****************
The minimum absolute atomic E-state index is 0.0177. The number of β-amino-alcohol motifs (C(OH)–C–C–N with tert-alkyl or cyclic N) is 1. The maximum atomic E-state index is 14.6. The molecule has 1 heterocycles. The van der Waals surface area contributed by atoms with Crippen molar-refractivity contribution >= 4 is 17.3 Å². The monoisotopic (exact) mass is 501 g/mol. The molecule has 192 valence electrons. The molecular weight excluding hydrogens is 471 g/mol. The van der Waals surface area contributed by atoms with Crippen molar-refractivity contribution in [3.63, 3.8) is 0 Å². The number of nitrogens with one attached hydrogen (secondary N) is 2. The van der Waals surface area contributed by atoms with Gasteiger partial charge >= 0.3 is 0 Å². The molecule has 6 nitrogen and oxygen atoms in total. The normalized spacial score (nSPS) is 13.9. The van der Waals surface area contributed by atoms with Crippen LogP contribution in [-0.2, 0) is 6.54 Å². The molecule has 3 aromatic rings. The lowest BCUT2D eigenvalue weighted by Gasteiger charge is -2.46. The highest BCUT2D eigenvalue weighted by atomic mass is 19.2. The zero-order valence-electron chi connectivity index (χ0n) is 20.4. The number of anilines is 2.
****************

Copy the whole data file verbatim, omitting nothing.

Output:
The minimum absolute atomic E-state index is 0.0177. The number of β-amino-alcohol motifs (C(OH)–C–C–N with tert-alkyl or cyclic N) is 1. The maximum atomic E-state index is 14.6. The molecule has 1 heterocycles. The van der Waals surface area contributed by atoms with Crippen molar-refractivity contribution >= 4 is 17.3 Å². The monoisotopic (exact) mass is 501 g/mol. The molecule has 192 valence electrons. The molecular weight excluding hydrogens is 471 g/mol. The van der Waals surface area contributed by atoms with Crippen molar-refractivity contribution in [3.63, 3.8) is 0 Å². The number of nitrogens with one attached hydrogen (secondary N) is 2. The van der Waals surface area contributed by atoms with Gasteiger partial charge >= 0.3 is 0 Å². The molecule has 6 nitrogen and oxygen atoms in total. The normalized spacial score (nSPS) is 13.9. The van der Waals surface area contributed by atoms with Crippen LogP contribution in [-0.2, 0) is 6.54 Å². The molecule has 3 aromatic rings. The lowest BCUT2D eigenvalue weighted by Gasteiger charge is -2.46. The highest BCUT2D eigenvalue weighted by atomic mass is 19.2. The zero-order valence-electron chi connectivity index (χ0n) is 20.4. The number of anilines is 2.